It would seem, then, otherwise it should stand.” that the questions of danger and reasonable- It may be noted that in People v. Wilness must be determined in another way. liams, 189 N. Y. 131, 12 L.R.A. (N.S.) 1130, The legislature, in determining upon the 121 Am. St. Rep. 854, 81 N. E. 778, 12 Ann. passage of the law, may make investigations Cas. 798, the New York court held unconwhich the courts cannot. As a rule, the stitutional as arbitrary and unnecessary a members (collectively) may be expected to statute prohibiting late night work in facacquire more technical and experimental tories by women, but that in People v. Charlknowledge of such matters than any court es Schweinler Press, 214 N. Y. 395, 108 N. can be supposed to possess, both as to the E. 639, it sustained a similar statute not dangers to be guarded against and the means much less drastic in view particularly of of prevention of injury to be applied; and the facts set forth in a report made by a hence, while under our institutions the va- legislative commission on the subject which lidity of laws must be finally passed upon recommended the law.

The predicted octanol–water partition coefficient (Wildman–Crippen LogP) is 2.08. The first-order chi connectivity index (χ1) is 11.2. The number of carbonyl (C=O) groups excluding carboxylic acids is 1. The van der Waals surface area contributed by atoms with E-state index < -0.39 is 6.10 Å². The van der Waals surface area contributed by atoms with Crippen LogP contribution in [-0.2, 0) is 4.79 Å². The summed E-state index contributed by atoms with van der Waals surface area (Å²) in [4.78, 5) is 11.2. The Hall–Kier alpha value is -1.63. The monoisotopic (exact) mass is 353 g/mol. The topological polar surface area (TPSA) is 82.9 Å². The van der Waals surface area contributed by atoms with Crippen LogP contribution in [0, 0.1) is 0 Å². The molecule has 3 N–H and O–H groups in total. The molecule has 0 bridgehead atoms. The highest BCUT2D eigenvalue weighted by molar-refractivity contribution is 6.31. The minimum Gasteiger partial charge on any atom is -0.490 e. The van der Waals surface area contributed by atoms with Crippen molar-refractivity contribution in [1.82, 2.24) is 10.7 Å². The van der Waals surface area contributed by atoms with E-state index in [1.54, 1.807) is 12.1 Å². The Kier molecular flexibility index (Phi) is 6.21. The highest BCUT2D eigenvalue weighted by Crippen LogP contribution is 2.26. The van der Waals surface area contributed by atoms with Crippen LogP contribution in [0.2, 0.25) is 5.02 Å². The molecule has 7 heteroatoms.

B. B. B. by the courts, all presumptions should be
acter of caboose as to length and wheel | York, 165 U. S. 628, 632, 41 L. ed. 853, base has not been the subject of Federal 854, 17 Sup. Ct. Rep. 418. Also that the
If the subject of the length and state Constitution applies only to the tak. wheel base of caboose cars has been taken ing of specific property by virtue of the cognizance of, and the length and wheel base right of eminent domain. Hanly v. Sims, fixed, we are bound to recognize the sole 175 Ind. 353, 93 N. E. 228, 94 N. E. 401; jurisdiction of the subject as in Congress, State v. Richcreek, 167 Ind. 217, 223, 5 even though the car was at the time en- L.R.A.(N.S.) 874, 119 Am. St. Rep. 491, gaged in intrastate traffic, but in conjunc. 77 N. E. 1085, 10 Ann. Cas. 899; Levy v. tion with interstate traffic or commerce. State, 161 Ind. 251, 256, 68 N. E. 172; Southern R. Co. v. Railroad Commission, Parks v. State, 159 Ind. 211, 220, 59 L.R.A. 179 Ind. 23, 100 N. E. 337, and cases cited. 190, 64 N. E. 862.